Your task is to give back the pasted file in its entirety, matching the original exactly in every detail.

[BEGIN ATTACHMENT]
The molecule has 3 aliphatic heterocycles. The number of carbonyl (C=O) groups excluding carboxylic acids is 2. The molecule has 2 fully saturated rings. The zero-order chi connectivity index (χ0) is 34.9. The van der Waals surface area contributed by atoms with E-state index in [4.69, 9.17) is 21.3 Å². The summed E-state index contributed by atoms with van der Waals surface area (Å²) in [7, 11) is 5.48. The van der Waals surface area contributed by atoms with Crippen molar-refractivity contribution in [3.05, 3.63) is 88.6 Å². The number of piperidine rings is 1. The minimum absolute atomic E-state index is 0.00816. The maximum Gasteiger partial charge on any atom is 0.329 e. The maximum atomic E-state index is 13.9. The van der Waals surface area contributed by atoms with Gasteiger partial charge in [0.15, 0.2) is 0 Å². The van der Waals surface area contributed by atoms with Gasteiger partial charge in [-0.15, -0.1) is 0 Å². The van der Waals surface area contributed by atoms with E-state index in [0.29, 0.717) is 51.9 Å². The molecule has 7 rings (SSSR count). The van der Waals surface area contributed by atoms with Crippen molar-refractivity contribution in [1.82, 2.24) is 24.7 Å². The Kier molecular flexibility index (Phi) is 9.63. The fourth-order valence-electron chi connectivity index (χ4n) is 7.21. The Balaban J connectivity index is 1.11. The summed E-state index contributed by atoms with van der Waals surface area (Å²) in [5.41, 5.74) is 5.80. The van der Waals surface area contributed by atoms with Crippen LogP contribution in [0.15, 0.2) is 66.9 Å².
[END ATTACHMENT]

The molecule has 3 aliphatic heterocycles. The number of carbonyl (C=O) groups excluding carboxylic acids is 2. The molecule has 2 fully saturated rings. The zero-order chi connectivity index (χ0) is 34.9. The van der Waals surface area contributed by atoms with E-state index in [4.69, 9.17) is 21.3 Å². The summed E-state index contributed by atoms with van der Waals surface area (Å²) in [7, 11) is 5.48. The van der Waals surface area contributed by atoms with Crippen molar-refractivity contribution in [3.05, 3.63) is 88.6 Å². The number of piperidine rings is 1. The minimum absolute atomic E-state index is 0.00816. The maximum Gasteiger partial charge on any atom is 0.329 e. The maximum atomic E-state index is 13.9. The van der Waals surface area contributed by atoms with Gasteiger partial charge in [0.15, 0.2) is 0 Å². The van der Waals surface area contributed by atoms with Gasteiger partial charge in [-0.15, -0.1) is 0 Å². The van der Waals surface area contributed by atoms with E-state index in [0.29, 0.717) is 51.9 Å². The molecule has 7 rings (SSSR count). The van der Waals surface area contributed by atoms with Crippen molar-refractivity contribution in [1.82, 2.24) is 24.7 Å². The Kier molecular flexibility index (Phi) is 9.63. The fourth-order valence-electron chi connectivity index (χ4n) is 7.21. The Balaban J connectivity index is 1.11. The summed E-state index contributed by atoms with van der Waals surface area (Å²) in [5.41, 5.74) is 5.80. The van der Waals surface area contributed by atoms with Crippen LogP contribution in [0.15, 0.2) is 66.9 Å².